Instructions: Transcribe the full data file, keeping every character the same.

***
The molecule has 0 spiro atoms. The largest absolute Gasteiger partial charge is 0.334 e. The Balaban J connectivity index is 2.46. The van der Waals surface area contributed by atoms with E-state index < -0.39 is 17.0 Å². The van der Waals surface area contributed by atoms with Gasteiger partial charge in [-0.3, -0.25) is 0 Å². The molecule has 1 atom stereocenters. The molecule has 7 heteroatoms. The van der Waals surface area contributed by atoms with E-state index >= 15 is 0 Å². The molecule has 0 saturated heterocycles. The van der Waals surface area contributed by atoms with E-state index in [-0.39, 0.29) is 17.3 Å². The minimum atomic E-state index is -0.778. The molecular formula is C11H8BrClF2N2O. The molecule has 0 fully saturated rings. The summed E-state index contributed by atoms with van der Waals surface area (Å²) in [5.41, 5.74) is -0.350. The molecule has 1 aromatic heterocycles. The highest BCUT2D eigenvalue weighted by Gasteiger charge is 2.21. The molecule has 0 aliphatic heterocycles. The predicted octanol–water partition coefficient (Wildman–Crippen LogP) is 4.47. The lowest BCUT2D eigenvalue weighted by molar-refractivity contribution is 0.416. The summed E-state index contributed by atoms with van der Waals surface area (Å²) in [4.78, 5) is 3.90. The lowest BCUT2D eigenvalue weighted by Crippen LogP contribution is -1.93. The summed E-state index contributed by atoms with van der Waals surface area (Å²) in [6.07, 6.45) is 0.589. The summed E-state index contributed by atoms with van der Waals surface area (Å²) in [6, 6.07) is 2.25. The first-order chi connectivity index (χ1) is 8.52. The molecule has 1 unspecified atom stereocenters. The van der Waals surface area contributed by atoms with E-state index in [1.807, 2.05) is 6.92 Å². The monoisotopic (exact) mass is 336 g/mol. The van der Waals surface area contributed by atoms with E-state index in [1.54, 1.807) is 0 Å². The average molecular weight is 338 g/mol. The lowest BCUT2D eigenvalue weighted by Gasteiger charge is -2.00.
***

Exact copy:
The molecule has 0 spiro atoms. The largest absolute Gasteiger partial charge is 0.334 e. The Balaban J connectivity index is 2.46. The van der Waals surface area contributed by atoms with E-state index < -0.39 is 17.0 Å². The van der Waals surface area contributed by atoms with Gasteiger partial charge in [-0.3, -0.25) is 0 Å². The molecule has 1 atom stereocenters. The molecule has 7 heteroatoms. The van der Waals surface area contributed by atoms with E-state index >= 15 is 0 Å². The molecule has 0 saturated heterocycles. The van der Waals surface area contributed by atoms with E-state index in [-0.39, 0.29) is 17.3 Å². The minimum atomic E-state index is -0.778. The molecular formula is C11H8BrClF2N2O. The molecule has 0 fully saturated rings. The summed E-state index contributed by atoms with van der Waals surface area (Å²) in [5.41, 5.74) is -0.350. The molecule has 1 aromatic heterocycles. The highest BCUT2D eigenvalue weighted by Gasteiger charge is 2.21. The molecule has 0 aliphatic heterocycles. The predicted octanol–water partition coefficient (Wildman–Crippen LogP) is 4.47. The lowest BCUT2D eigenvalue weighted by molar-refractivity contribution is 0.416. The summed E-state index contributed by atoms with van der Waals surface area (Å²) in [4.78, 5) is 3.90. The lowest BCUT2D eigenvalue weighted by Crippen LogP contribution is -1.93. The summed E-state index contributed by atoms with van der Waals surface area (Å²) in [6.07, 6.45) is 0.589. The summed E-state index contributed by atoms with van der Waals surface area (Å²) in [6, 6.07) is 2.25. The first-order chi connectivity index (χ1) is 8.52. The molecule has 1 unspecified atom stereocenters. The van der Waals surface area contributed by atoms with E-state index in [1.807, 2.05) is 6.92 Å². The monoisotopic (exact) mass is 336 g/mol. The van der Waals surface area contributed by atoms with E-state index in [1.54, 1.807) is 0 Å². The average molecular weight is 338 g/mol. The lowest BCUT2D eigenvalue weighted by Gasteiger charge is -2.00.